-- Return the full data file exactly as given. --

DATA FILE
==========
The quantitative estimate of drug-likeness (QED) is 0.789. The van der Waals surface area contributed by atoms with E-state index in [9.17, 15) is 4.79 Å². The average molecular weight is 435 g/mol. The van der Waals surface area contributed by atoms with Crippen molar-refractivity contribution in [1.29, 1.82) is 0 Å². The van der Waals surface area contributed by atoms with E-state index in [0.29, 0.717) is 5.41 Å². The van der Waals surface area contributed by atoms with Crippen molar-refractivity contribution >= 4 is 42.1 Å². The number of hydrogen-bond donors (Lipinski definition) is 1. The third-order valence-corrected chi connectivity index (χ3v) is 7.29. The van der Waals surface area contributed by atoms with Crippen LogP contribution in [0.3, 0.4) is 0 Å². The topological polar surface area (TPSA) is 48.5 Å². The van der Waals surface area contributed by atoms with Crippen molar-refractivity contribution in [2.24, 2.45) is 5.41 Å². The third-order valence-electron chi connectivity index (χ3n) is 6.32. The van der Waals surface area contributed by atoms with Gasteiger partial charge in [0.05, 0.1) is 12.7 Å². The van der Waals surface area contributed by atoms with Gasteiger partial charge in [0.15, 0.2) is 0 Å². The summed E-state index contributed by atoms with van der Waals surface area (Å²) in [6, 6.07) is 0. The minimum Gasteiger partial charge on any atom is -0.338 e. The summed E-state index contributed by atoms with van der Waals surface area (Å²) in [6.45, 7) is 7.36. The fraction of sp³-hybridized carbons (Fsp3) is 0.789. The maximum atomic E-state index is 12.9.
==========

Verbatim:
The quantitative estimate of drug-likeness (QED) is 0.789. The van der Waals surface area contributed by atoms with E-state index in [9.17, 15) is 4.79 Å². The average molecular weight is 435 g/mol. The van der Waals surface area contributed by atoms with Crippen molar-refractivity contribution in [1.29, 1.82) is 0 Å². The van der Waals surface area contributed by atoms with E-state index in [0.29, 0.717) is 5.41 Å². The van der Waals surface area contributed by atoms with Crippen molar-refractivity contribution >= 4 is 42.1 Å². The number of hydrogen-bond donors (Lipinski definition) is 1. The third-order valence-corrected chi connectivity index (χ3v) is 7.29. The van der Waals surface area contributed by atoms with Crippen LogP contribution in [0.3, 0.4) is 0 Å². The topological polar surface area (TPSA) is 48.5 Å². The van der Waals surface area contributed by atoms with Crippen molar-refractivity contribution in [2.24, 2.45) is 5.41 Å². The third-order valence-electron chi connectivity index (χ3n) is 6.32. The van der Waals surface area contributed by atoms with Gasteiger partial charge in [0.05, 0.1) is 12.7 Å². The van der Waals surface area contributed by atoms with Gasteiger partial charge in [0.15, 0.2) is 0 Å². The summed E-state index contributed by atoms with van der Waals surface area (Å²) in [6, 6.07) is 0. The minimum Gasteiger partial charge on any atom is -0.338 e. The summed E-state index contributed by atoms with van der Waals surface area (Å²) in [6.45, 7) is 7.36. The fraction of sp³-hybridized carbons (Fsp3) is 0.789. The maximum atomic E-state index is 12.9.